GAINESVILLE — After years on the recruiting trail, Florida baseball coach Kevin O'Sullivan has a knack for quickly recognizing talent when he's scouting a player. But no matter how meticulous the recruiting effort, O'Sullivan knows it's rare that a talented high school player becomes an instant college star.
"Regardless of how talented a freshman is, there's always a learning curve," he said.
But during the summer of 2007 while he was in Cary, N.C., at an all-star tournament, O'Sullivan spotted then-Plant High standout Preston Tucker and sensed he was seeing something special. Tucker was using a wood bat, and his hits were spraying the whole field, O'Sullivan remembers. There was something about this kid.
"There are just certain guys, when they come to the plate everybody just stops what they are doing and just kind of watches. He's got that about him. He's got an air about him, he's got a confidence and you can see it in his mannerisms."
More important, you can see it in his performance this season.
On Sunday, the SEC's co-freshman of the year set Florida's single-season RBI record with 83. Tucker, named most outstanding player of the NCAA Tournament's Gainesville Region, was 9-for-13 (.692) with six RBI, four runs and two home runs last weekend in three games against Bethune-Cookman and Miami. He has 23 multiple-RBI games this season.
"He's been locked in for an awfully long time," O'Sullivan said. "You see stretches for a week or two, but to be locked in as long as he has is phenomenal. Going into the SEC weekend, he had two of the most phenomenal stats I've seen: He was hitting .409 versus lefties in SEC play, and hitting .481 with runners in scoring position.
"I mean, that's just unheard of. And that's against the best pitching in the SEC."
The Gators (42-20), No. 10 in the Baseball America poll, host Southern Mississippi (38-24) in the NCAA Super Region this weekend, with the winner advancing to the College World Series.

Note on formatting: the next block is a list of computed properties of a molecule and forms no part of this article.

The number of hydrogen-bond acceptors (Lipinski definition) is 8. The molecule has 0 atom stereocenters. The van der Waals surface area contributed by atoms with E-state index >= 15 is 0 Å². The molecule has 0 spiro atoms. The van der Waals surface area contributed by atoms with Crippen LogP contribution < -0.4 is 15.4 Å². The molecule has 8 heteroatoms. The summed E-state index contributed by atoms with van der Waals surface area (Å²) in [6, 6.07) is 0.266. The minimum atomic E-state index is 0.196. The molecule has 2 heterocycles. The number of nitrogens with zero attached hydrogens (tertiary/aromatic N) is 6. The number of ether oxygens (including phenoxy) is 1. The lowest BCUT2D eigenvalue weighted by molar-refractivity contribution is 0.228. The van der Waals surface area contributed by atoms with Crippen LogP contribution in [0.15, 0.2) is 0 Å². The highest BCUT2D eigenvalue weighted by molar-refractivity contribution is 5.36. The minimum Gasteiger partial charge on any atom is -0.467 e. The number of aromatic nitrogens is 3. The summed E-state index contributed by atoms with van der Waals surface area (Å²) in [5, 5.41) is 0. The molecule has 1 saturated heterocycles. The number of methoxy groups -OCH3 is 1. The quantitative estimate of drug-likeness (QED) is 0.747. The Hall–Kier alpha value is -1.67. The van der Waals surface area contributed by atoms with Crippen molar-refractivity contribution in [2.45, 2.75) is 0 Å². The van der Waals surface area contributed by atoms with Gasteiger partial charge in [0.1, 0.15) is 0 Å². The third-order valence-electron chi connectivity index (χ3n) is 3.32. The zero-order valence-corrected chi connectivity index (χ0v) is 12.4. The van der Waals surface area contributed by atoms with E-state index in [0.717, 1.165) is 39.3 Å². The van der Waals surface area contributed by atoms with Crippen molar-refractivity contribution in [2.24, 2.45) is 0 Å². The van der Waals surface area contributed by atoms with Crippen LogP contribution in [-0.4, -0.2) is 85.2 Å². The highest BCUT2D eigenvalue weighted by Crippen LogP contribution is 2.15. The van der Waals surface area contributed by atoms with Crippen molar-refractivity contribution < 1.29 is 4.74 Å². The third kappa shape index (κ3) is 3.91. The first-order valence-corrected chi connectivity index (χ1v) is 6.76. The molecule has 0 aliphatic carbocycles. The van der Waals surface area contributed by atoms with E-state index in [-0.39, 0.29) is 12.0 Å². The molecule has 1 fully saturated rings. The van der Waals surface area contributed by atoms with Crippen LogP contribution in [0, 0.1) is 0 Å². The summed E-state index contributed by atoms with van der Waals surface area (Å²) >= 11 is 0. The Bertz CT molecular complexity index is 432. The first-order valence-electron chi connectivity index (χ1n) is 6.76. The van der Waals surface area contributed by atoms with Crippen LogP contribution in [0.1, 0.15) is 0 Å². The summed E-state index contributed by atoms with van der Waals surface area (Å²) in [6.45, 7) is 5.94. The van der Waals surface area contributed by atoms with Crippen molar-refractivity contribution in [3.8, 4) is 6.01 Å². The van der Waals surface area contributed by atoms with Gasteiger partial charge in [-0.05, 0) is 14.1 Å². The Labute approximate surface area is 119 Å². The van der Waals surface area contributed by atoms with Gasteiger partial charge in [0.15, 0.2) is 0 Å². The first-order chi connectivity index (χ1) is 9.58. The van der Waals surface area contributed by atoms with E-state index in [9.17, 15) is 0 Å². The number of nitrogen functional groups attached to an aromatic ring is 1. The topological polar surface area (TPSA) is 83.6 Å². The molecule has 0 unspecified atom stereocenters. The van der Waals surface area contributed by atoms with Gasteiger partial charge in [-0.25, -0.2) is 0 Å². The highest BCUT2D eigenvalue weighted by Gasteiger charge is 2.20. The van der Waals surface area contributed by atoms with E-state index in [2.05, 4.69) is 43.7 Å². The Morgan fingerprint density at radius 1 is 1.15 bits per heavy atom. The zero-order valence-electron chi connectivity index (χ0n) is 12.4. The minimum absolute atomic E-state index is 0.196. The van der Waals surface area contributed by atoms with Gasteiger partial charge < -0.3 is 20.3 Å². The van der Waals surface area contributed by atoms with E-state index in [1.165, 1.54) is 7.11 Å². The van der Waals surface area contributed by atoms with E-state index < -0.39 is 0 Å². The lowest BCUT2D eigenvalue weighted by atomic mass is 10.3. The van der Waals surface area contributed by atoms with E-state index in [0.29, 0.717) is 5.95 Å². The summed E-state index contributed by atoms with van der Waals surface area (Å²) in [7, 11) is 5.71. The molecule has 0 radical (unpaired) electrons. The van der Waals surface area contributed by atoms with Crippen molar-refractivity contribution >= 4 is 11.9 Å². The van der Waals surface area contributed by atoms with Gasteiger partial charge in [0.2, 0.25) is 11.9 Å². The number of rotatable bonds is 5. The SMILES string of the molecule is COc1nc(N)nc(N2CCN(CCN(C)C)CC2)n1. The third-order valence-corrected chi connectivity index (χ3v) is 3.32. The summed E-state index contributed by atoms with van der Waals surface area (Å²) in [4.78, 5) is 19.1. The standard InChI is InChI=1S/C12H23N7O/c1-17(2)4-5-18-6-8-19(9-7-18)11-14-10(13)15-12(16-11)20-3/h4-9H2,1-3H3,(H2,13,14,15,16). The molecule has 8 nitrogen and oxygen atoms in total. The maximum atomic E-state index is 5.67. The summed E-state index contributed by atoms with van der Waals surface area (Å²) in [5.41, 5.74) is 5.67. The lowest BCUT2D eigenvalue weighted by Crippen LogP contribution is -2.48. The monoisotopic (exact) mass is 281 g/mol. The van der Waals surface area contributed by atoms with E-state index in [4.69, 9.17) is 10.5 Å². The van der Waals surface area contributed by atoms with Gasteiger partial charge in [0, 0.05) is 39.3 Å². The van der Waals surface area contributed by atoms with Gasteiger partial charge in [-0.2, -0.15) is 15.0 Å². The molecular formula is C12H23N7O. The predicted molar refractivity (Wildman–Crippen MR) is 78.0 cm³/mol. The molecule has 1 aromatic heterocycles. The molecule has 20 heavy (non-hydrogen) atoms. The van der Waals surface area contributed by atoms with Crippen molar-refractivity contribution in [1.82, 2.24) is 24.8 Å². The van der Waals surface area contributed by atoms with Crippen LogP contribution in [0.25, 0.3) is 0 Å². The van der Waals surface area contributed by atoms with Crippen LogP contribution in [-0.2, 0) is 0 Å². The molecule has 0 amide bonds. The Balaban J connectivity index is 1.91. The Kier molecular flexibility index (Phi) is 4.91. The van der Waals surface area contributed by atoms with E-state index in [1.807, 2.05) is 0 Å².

The Gators will need Tucker to continue his hot hitting. Yet the first baseman, who turns 19 next month, insists he's only as good as the players around him.
"Everyone is swinging the bat (well), so there's always guys on base when I get up there," he said. "There's a lot more pressure on the pitcher than I have.
"This season to me has been all about adjustments, going from the first game to now. I've always had to make an adjustment, whether it's a pitcher or it's our pitching or our hitting. The game sped up going from high school to college. Again, it's all adjustments and I'm just trying to make those."
Tucker has started in 55 of the Gators' 60 games and is batting .357 with 13 doubles and a team-high 14 home runs. He has a .617 slugging percentage and a .408 on-base percentage.
The manner in which he has adjusted so quickly has impressed his teammates.
"He wasn't in the lineup his first couple of weeks and for him to battle and work to where he's at today, he's a tremendous player," junior outfielder Matt den Dekker said. "He's had a great season, probably one of the most amazing seasons I've seen. To do that, coming in as a freshman and to make that adjustment so quick, it just shows how talented he is. He's been a major part of our success this season."
Like O'Sullivan, teammate Josh Adams also sensed something special about Tucker early. It's now evident to everyone on the team.
"I was here over the summer when Preston came in and everybody knew he could hit," Adams said. "I threw (batting practice) to him the first day he was here and he was just hitting balls off the scoreboard. But then we took ground balls and it was one of those things — it was a little iffy. But that's definitely what's impressed me the most, his maturity. He's leading the team over at first base. He's done a great job, and hopefully he'll keep it up."
Antonya English can be reached at email@example.com or (813) 226-3389.